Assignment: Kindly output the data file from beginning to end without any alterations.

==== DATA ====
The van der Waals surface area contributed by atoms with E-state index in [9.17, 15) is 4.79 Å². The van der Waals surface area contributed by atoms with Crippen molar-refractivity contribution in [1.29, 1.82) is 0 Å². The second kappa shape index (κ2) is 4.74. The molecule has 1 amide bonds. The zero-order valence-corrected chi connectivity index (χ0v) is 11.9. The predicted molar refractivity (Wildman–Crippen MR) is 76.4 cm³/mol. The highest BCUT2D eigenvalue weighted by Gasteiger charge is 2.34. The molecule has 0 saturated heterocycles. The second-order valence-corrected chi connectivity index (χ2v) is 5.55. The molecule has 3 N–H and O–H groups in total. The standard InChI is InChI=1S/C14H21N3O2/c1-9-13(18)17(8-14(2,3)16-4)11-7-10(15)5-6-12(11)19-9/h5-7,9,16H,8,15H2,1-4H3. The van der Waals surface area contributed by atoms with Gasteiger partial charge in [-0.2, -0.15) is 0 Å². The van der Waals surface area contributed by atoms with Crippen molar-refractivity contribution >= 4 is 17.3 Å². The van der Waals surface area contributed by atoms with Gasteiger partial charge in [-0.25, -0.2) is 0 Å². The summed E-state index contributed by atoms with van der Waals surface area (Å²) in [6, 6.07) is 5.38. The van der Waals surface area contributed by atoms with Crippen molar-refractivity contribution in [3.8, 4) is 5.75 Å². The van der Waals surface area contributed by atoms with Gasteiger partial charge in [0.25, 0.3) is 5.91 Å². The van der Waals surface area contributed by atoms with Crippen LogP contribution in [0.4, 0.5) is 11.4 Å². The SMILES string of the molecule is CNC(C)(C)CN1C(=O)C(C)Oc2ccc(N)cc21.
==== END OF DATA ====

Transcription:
The van der Waals surface area contributed by atoms with E-state index in [9.17, 15) is 4.79 Å². The van der Waals surface area contributed by atoms with Crippen molar-refractivity contribution in [1.29, 1.82) is 0 Å². The second kappa shape index (κ2) is 4.74. The molecule has 1 amide bonds. The zero-order valence-corrected chi connectivity index (χ0v) is 11.9. The predicted molar refractivity (Wildman–Crippen MR) is 76.4 cm³/mol. The highest BCUT2D eigenvalue weighted by Gasteiger charge is 2.34. The molecule has 0 saturated heterocycles. The second-order valence-corrected chi connectivity index (χ2v) is 5.55. The molecule has 3 N–H and O–H groups in total. The standard InChI is InChI=1S/C14H21N3O2/c1-9-13(18)17(8-14(2,3)16-4)11-7-10(15)5-6-12(11)19-9/h5-7,9,16H,8,15H2,1-4H3. The van der Waals surface area contributed by atoms with Gasteiger partial charge in [-0.2, -0.15) is 0 Å². The van der Waals surface area contributed by atoms with Crippen molar-refractivity contribution >= 4 is 17.3 Å². The van der Waals surface area contributed by atoms with Gasteiger partial charge in [-0.25, -0.2) is 0 Å². The summed E-state index contributed by atoms with van der Waals surface area (Å²) in [6, 6.07) is 5.38. The van der Waals surface area contributed by atoms with Crippen molar-refractivity contribution in [3.8, 4) is 5.75 Å². The van der Waals surface area contributed by atoms with Gasteiger partial charge in [0.25, 0.3) is 5.91 Å². The van der Waals surface area contributed by atoms with Crippen LogP contribution in [0.4, 0.5) is 11.4 Å². The SMILES string of the molecule is CNC(C)(C)CN1C(=O)C(C)Oc2ccc(N)cc21.